Found in North America where it is the most common wildcat, the Bobcat gets its name from its stubby or “bobbed” tail. Bobcats vary in size depending upon supporting habitat. They generally run from 20 to 24 inches in height and weigh between 13 and 40 lbs. Their reddish brown coat is typically striped and spotted with black which provides excellent camouflage.
Food and Hunting
Rabbits and hares make up 2/3 of the Bobcat’s diet, the remainder consists of squirrels and mice. The Bobcat, like many larger predators, can fast for some time when food is not available, then eats heavily when it is available. The animal caches (stores) and revisits larger kills.
The various calls of the Bobcat sound much like those of the domestic cat, although its scream is piercing. When threatened, the animal utters a short, sudden, and resonant “cough-bark.” It yowls loudest and most often during the breeding season.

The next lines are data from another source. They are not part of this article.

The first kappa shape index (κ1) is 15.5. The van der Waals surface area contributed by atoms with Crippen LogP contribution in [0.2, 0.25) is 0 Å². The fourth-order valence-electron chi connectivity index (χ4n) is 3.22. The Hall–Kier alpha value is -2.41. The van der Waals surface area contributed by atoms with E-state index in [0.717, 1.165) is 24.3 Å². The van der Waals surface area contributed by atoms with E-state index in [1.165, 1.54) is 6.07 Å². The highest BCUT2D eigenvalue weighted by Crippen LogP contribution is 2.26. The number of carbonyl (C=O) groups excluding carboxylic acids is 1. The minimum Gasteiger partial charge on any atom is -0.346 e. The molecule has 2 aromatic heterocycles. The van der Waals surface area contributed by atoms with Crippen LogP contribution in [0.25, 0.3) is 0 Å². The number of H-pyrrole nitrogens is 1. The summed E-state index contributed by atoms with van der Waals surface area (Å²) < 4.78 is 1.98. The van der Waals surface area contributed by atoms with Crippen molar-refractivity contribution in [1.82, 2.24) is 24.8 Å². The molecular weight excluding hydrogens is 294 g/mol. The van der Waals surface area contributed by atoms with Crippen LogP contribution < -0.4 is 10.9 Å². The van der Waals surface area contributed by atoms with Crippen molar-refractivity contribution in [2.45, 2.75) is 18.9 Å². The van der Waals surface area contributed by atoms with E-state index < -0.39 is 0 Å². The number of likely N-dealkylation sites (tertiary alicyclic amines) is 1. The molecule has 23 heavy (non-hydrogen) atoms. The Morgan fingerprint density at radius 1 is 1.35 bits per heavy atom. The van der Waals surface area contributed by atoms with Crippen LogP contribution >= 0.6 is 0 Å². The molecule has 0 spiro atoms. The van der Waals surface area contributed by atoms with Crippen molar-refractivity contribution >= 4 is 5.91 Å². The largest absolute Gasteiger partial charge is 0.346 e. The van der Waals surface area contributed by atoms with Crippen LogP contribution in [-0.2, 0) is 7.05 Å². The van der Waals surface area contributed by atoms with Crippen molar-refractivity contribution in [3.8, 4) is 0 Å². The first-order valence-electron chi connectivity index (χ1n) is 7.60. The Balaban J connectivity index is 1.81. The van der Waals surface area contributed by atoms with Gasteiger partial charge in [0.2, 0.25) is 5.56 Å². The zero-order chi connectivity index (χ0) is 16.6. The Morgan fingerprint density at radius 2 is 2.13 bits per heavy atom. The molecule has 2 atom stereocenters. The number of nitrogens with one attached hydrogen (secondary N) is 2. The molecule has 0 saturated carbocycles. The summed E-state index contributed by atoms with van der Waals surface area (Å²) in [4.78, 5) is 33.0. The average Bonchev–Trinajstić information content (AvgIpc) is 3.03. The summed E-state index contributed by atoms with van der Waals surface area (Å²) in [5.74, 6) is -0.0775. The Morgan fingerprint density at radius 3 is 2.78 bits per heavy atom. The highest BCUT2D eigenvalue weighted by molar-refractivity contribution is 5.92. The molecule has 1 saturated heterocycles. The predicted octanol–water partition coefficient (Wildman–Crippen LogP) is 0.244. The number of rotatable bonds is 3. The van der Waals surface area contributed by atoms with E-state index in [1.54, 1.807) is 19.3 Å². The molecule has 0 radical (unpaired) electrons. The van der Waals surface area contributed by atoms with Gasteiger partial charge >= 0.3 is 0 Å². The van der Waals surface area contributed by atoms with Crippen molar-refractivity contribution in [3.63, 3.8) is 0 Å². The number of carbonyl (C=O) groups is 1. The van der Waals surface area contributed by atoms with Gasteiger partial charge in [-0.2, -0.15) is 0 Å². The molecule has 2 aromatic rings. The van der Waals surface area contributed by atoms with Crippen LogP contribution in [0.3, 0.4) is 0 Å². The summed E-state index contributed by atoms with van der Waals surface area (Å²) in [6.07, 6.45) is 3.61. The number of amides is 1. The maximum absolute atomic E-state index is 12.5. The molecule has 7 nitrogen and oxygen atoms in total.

The Bobcat is a solitary animal, with opposite sexes coming together only for mating. In the early spring, 1 to 6 blind, helpless young are born. At this time, the female drives the male away from the den. Once the kittens can eat solid food, the female allows the male to return to the den. Male Bobcats are unusual among cat species because they bring food to both the mother and kittens. At 6 months old, kittens learn to hunt on their own and the male retreats back to his solitary live.
Threats to Bobcats
Hunters and the automobile are this animal’s worst enemies, but predators such as foxes, owls and adult male Bobcats may attack young.